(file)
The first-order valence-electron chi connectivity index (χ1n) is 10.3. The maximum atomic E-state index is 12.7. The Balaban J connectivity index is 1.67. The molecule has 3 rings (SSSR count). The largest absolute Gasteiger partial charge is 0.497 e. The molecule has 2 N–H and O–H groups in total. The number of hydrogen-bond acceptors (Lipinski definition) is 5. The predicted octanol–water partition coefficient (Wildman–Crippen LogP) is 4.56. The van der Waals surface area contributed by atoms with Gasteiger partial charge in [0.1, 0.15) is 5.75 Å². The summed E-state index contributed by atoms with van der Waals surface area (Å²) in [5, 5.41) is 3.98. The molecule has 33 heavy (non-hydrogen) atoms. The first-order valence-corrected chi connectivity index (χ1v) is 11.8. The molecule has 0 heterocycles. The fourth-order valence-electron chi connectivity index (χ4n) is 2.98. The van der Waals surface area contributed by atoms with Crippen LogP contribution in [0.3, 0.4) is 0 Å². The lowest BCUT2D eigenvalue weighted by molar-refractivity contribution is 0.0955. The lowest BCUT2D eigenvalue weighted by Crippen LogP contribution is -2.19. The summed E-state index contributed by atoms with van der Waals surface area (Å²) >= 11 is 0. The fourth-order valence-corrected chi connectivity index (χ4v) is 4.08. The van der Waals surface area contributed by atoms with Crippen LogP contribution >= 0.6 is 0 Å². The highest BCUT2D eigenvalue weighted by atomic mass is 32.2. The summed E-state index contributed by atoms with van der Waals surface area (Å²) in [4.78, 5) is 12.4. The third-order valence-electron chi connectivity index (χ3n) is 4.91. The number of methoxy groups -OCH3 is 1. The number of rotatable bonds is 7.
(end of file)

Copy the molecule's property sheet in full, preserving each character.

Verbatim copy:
The first-order valence-electron chi connectivity index (χ1n) is 10.3. The maximum atomic E-state index is 12.7. The Balaban J connectivity index is 1.67. The molecule has 3 rings (SSSR count). The largest absolute Gasteiger partial charge is 0.497 e. The molecule has 2 N–H and O–H groups in total. The number of hydrogen-bond acceptors (Lipinski definition) is 5. The predicted octanol–water partition coefficient (Wildman–Crippen LogP) is 4.56. The van der Waals surface area contributed by atoms with Gasteiger partial charge in [0.1, 0.15) is 5.75 Å². The summed E-state index contributed by atoms with van der Waals surface area (Å²) in [5, 5.41) is 3.98. The molecule has 33 heavy (non-hydrogen) atoms. The first-order valence-corrected chi connectivity index (χ1v) is 11.8. The molecule has 0 heterocycles. The fourth-order valence-electron chi connectivity index (χ4n) is 2.98. The van der Waals surface area contributed by atoms with Crippen LogP contribution in [0.3, 0.4) is 0 Å². The lowest BCUT2D eigenvalue weighted by molar-refractivity contribution is 0.0955. The lowest BCUT2D eigenvalue weighted by Crippen LogP contribution is -2.19. The summed E-state index contributed by atoms with van der Waals surface area (Å²) >= 11 is 0. The fourth-order valence-corrected chi connectivity index (χ4v) is 4.08. The van der Waals surface area contributed by atoms with Crippen LogP contribution >= 0.6 is 0 Å². The highest BCUT2D eigenvalue weighted by atomic mass is 32.2. The summed E-state index contributed by atoms with van der Waals surface area (Å²) in [4.78, 5) is 12.4. The third-order valence-electron chi connectivity index (χ3n) is 4.91. The number of methoxy groups -OCH3 is 1. The number of rotatable bonds is 7.